GOOD MORNING! Would you like a formula for success in life? Here are:
My father likes to quip that "The harder you work, the luckier you get." Our Torah teaches that telling yourself "I can't" is a big mistake. If the Almighty would help you, would you be able to do it? Remember: One person and the Almighty make a majority.
Also, telling yourself "I don't feel like doing it" is another big mistake. One should do what his soul wants (accomplishment, meaning) and not what his body desires (comfort). Don't confuse body messages for messages of the soul! Be aware if you are using any of the following to avoid the pain and effort for success:
Q & A: WHAT IS LAG B'OMER AND HOW IS IT CELEBRATED?
According to Jewish cosmology, the day begins with nightfall. That is why all holidays start at night after the stars can be seen. Saturday night, May 17th, begins the holiday of Lag B'Omer. You may have seen advertisements for picnics from synagogues and Jewish Community Centers.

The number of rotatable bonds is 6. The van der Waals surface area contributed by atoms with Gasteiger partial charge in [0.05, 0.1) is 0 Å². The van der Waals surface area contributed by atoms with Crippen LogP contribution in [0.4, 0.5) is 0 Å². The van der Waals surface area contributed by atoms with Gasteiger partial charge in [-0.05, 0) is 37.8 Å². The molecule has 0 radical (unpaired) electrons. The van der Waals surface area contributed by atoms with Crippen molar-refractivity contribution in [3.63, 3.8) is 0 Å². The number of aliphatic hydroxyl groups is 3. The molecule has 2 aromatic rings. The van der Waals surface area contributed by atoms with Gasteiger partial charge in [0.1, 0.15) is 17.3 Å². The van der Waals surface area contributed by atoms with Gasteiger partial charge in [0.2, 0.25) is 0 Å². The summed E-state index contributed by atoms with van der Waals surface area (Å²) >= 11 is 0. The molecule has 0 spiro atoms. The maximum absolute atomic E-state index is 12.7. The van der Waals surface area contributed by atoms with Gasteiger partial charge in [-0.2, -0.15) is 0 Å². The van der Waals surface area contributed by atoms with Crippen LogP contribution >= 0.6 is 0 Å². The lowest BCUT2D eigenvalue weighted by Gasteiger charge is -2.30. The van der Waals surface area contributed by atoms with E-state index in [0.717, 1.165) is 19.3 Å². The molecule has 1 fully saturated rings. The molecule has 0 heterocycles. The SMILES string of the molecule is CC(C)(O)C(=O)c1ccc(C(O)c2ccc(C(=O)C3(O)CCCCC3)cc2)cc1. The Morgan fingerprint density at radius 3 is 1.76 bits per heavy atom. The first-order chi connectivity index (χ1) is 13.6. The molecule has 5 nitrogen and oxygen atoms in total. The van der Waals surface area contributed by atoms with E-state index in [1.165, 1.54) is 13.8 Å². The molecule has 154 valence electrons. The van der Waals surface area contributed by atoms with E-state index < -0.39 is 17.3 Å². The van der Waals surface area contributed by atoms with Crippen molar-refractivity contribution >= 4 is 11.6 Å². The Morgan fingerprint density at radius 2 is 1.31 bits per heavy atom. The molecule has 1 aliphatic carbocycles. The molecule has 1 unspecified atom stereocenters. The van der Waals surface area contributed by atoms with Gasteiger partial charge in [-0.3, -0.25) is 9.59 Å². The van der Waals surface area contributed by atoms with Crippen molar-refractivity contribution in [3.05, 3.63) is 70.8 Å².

Lag B'Omer is the 33rd day of the Omer, the period between Pesach and Shavuot. On this day the plague which was killing Rabbi Akiva's disciples stopped. It is also the yahrzeit of Rabbi Shimon Bar Yochai, the author of the Zohar, the Kabbalah, the book of Jewish Mysticism. Tradition has it that the day of his demise was filled with a great light of endless joy through the secret wisdom which he revealed to his students in the Zohar.
In Israel there are huge bonfires across the country. From Pesach onwards the children gather fallen branches and old tires and build pyres often 20 and 30 feet high. Then as the sky grows dark, they are lit and the sky is filled with flames -- and smoke. (I have often wondered what the reaction is to the pictures from the US and Russian Spy satellites.)
The fires are symbolic both of the light of wisdom Rabbi Shimon Bar Yochai brought into the world and as a "yahrzeit candle" to the memory of his passing. Haircuts and weddings take place on this date and there is much festivity including dancing, singing and music.